Photo: Oliver Kay, Acquisitions/Serials
Summer Prescription: 1) Grab your sunglasses and sunscreen. 2) Head for the beach, back deck or pool. 3) Escape with one or more of the books on the Berkeley Law Library 2013 Summer Reading List. 4) Should be taken with food and drink. 5) Repeat as necessary.
by Stephen King (Audiobook)
If you could travel back in time, and change just one thing, what would it be? Not a new premise for a novel or story, but it's fun to see what Stephen King does with it. King presents his protagonist, Jake Epping, good natured, 35 year old divorced high school English teacher from Lisbon Falls, Maine with this opportunity. Of course, the title tells anyone of King's generation just what Jake will try to change, President Kennedy's assassination.
I listened to the audiobook of this title. It's a long listen, over 30 hours. The trip back in time isn't all horror by any means. It's a long visit to less jaded time when peopled lived more simply, trusted one another more and seemed to take more joy from life. Jake enjoys the journey and the people he meets, and one he falls in love with enough not to ever want to leave. But this is Stephen King, and you know that would be much too easy. Changing the past, no matter how pure your intentions, has nasty unintended consequences. And if those consequences turn out to be worse than the original event, well, what then? It took me a while to become accustomed to Craig Wasson's drawling narration, but he grew on me and those 30 hours went by pretty fast.
by Jess Walter
Summer is here, and Beautiful Ruins is your ticket to that perfect beach read - a well written, exceedingly clever, funny, intelligent novel that makes you want to put your life on hold until you've finished reading it. Maureen Corrigan, the Fresh Air critic, called Beautiful Ruins “a literary miracle”. Described by another reviewer as a “cannonball splash of irresistible fun”, this book travels between time periods, countries, and characters while cleverly linking their stories together. Voyage to Cinque Terre,Hollywood, and the Edinburgh Fringe Festival, and experience Richard Burton during the filming of Cleopatra, a young Italian dreamer attempting to make his family's run down village into the sixth “terre”, a beautiful but naive American actress, an aspiring author's hilarious (really) screenplay about the Donner party, and a well-preserved movie producer. Determined to avoid aging, this producer is depicted as “a man constructed of wax, or perhaps prematurely embalmed. After all these years, it may be impossible to trace the sequence of facials, spa treatments, mud baths, cosmetic procedures, lifts and staples, collagen implants, outpatient touch-ups, tannings, Botox injections, cyst and growth removals, and stem-cell injections that have caused a seventy-two-year-old man to have the face of a nine-year-old Filipino girl.”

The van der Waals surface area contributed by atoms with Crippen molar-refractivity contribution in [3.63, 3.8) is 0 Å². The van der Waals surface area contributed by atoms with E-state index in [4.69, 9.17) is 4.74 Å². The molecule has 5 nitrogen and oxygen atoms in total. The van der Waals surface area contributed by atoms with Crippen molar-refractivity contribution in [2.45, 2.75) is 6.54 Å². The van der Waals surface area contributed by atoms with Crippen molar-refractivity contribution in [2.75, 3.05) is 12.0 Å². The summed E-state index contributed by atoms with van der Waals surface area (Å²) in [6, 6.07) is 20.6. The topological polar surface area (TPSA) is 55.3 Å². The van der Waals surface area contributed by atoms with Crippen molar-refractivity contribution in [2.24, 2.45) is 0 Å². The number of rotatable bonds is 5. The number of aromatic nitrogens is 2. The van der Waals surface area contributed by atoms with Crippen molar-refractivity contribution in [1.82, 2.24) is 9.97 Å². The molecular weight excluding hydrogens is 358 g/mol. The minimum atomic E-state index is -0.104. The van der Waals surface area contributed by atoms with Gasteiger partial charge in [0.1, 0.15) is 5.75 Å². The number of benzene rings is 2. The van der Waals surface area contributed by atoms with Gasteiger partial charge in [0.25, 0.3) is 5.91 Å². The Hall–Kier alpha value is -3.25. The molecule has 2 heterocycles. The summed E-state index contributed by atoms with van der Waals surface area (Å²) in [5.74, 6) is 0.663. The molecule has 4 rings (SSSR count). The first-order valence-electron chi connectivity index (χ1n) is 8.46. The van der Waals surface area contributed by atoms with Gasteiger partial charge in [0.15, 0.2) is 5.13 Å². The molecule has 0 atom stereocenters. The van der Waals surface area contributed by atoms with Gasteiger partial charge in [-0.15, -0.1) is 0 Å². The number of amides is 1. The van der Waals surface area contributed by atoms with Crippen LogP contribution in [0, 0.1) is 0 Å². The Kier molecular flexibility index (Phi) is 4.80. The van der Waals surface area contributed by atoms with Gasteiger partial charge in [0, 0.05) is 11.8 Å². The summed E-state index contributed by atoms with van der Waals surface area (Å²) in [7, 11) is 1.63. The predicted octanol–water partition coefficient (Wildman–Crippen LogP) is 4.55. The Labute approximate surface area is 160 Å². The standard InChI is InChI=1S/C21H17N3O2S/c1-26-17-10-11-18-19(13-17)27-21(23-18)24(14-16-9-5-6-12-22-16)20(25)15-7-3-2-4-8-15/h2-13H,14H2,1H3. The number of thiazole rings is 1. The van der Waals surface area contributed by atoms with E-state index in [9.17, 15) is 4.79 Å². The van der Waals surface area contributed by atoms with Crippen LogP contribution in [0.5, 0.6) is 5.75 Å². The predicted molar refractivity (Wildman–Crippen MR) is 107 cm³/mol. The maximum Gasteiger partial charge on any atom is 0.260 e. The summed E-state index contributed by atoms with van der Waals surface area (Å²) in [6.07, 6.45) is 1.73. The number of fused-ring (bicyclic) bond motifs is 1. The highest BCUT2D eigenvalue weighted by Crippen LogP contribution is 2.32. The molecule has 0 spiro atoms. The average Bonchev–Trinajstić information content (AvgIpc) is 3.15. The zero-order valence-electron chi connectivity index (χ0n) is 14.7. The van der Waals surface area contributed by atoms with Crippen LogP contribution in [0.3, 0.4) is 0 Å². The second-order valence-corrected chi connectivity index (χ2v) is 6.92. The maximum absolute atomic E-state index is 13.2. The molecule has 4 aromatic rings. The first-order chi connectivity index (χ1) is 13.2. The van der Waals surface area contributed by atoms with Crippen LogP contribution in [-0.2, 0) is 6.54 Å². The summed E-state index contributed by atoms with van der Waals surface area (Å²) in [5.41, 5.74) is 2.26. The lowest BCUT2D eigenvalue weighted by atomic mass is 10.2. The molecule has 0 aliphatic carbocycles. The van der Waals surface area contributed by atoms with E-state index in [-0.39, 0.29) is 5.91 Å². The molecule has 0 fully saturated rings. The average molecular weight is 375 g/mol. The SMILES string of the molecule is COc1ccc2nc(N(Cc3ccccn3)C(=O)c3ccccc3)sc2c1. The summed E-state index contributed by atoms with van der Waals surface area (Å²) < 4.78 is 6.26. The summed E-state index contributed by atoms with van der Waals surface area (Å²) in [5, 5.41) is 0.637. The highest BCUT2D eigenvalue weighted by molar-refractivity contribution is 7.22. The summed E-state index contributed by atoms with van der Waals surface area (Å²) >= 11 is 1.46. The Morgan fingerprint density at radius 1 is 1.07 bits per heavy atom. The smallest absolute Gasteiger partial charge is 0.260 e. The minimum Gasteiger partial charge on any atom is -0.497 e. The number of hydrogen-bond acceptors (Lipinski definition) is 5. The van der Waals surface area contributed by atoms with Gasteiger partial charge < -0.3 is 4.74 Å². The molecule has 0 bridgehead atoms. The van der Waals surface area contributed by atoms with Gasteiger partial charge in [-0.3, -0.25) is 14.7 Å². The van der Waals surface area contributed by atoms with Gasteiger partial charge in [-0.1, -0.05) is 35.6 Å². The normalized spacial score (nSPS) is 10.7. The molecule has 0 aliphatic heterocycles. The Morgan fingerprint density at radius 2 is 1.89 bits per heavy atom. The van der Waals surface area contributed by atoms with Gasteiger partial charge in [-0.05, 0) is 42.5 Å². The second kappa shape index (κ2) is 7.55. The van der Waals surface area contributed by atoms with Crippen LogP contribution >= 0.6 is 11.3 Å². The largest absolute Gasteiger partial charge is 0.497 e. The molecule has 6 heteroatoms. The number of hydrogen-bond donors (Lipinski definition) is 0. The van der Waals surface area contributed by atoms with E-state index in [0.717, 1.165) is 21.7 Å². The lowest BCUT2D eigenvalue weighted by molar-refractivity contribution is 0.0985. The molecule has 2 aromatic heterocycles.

Some books do not lend themselves well to description. They just have to be experienced, and this is one of them. Jump in - the reading is fine.
by Stephen Talty
This is a murder mystery, a brutal one at that, not designed for the squeamish. Yet it pulled me in. It is a portrait of a brilliant young woman, Absolam ‘Abby' Kearney, who escapes from Buffalo to the Ivy League but who returns as a police woman. It may have been the portrait of Buffalo, a hollowed out former booming port, with its empty downtown and fading structures, that sucked me in. Having grown up in the Great Lakes area, where industry and shipping pulled up stakes long ago, I could feel the cold and grayness. The Irish troubles still live on there, just like the old port does, and many old tales are unwound. Don't read it unless you have tolerance for gore, but if you do, you are in for a fine mystery.
by Jessica Warman (YA Novel)